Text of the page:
I’ve been wanting to write this for a while, but I’ve stopped myself from doing so because this debate can bring up a lot of negative feelings. Not only that, but I’m going to use myself as an example of what NOT to do, and that’s pretty embarrassing. I feel this message is worth putting out there…
I cannot reblog this post ENOUGH!! I’ve wanted to write something like this for a while but this wonderful person has said it all. Everyone please, if you’re an artist and charge money for your work, READ THIS POST!!
DISCLAIMER: I was not paid to write this review.
Additional apologies for the size dimension mistake in the graphic above and below: it’s 10x6.25”, not 10x6.5”.
As many of you have seen the hype for the Monoprice tablets going around on Tumblr not too long ago, I was also extremely intrigued and purchased the widescreen 10x6.5” tablet with hotkeys for myself at an amazing price of $49.60 plus shipping. The tablet itself arrived within two days and I was eager to try it out. For reference, I run Windows 7 on a PC with Photoshop CS4 and occasionally work in Paint Tool SAI.
SMALL-RUN CUSTOM BUTTONS
It seems like enough people would be able to use this service so I got a store page put up! Pricing starts at $12 for 24 buttons, with up to 24 different designs! 1.25” diameter buttons with a sturdy metallic backing and glossy mylar cover.
This service is intended for small, independent artist alley artists who would like to test the waters and have their artwork printed on a new medium. It is NOT meant for mass-production. Please note that I may inquire for proof that you drew the images you submitted if things look suspicious, and I will not make any buttons for people who are using copyrighted logos, emblems, or symbols.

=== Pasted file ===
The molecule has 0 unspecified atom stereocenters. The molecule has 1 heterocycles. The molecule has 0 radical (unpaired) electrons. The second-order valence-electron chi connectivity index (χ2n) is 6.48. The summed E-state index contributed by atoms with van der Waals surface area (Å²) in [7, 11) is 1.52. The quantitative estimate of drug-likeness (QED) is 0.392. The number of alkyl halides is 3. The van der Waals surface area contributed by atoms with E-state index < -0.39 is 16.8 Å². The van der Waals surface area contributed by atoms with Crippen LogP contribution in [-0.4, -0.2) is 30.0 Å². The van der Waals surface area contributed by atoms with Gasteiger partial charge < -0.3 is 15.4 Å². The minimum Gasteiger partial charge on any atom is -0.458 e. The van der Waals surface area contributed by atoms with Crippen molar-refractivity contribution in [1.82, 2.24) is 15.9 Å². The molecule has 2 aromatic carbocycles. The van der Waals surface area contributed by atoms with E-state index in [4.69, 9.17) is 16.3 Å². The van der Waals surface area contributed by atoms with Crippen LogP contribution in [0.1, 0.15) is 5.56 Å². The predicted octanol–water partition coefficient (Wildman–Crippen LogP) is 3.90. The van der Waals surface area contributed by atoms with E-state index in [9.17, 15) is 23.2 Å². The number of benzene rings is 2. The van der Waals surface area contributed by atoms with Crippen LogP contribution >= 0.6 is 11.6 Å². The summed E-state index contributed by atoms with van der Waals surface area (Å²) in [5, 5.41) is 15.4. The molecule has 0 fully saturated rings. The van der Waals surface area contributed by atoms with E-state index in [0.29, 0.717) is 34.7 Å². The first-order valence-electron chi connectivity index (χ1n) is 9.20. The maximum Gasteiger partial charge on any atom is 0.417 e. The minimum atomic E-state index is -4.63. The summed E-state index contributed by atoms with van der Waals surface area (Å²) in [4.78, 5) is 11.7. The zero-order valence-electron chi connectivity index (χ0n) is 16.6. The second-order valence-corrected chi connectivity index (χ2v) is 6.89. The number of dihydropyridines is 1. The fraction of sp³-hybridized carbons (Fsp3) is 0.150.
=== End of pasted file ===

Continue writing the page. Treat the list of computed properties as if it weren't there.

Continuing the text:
EDIT: To clarify, this is a SERVICE for other artists who would like their own artwork made into buttons. This is not a custom button order to commission me to draw images for you. Thanks!
Additionally: YES, you can pick up buttons from me if you’d like to make a last minute order for Sakura-Con in Seattle, WA. I will be able to take orders from people who get their images submitted by Tuesday, April 3rd. The Sakura-Con pickup shipping option will disappear afterwards.
Spread the word if you think you know someone who would like to have custom buttons made!
So this image I did for Anime Conji took almost double the time it would have normally taken me for an image like that, due to making about 90% of it while experimenting on my new tablet PC: a Samsung Series 7 Slate.
For people who might be interested in a machine such as this one for artistic work, I’m giving a very lengthy thorough review with my pros/cons under the cut!
Follow up on TMI-Tuesday! Most of the questions were about artist alley so I am compiling everything into one post. Disclaimer: I’m not affiliated with any of the companies below.
It’s really common for people to not know about using minimal amounts of K for print. I once got my posters printed at a local print shop and the person who did all of my prints LIGHTENED ALL OF MY FILES (without asking or confirming with me) by like 5% and then printed a ton of copies of like 15+ files with this adjustment. I was furious. I made them reprint the better half of everything with the file exactly the way I delivered it, untouched, because I already have very little K in my images to begin with. When I confronted the owner of the shop about this situation, he said that this worker probably did this adjustment for most of their customers and thought that I would appreciate the same treatment as well.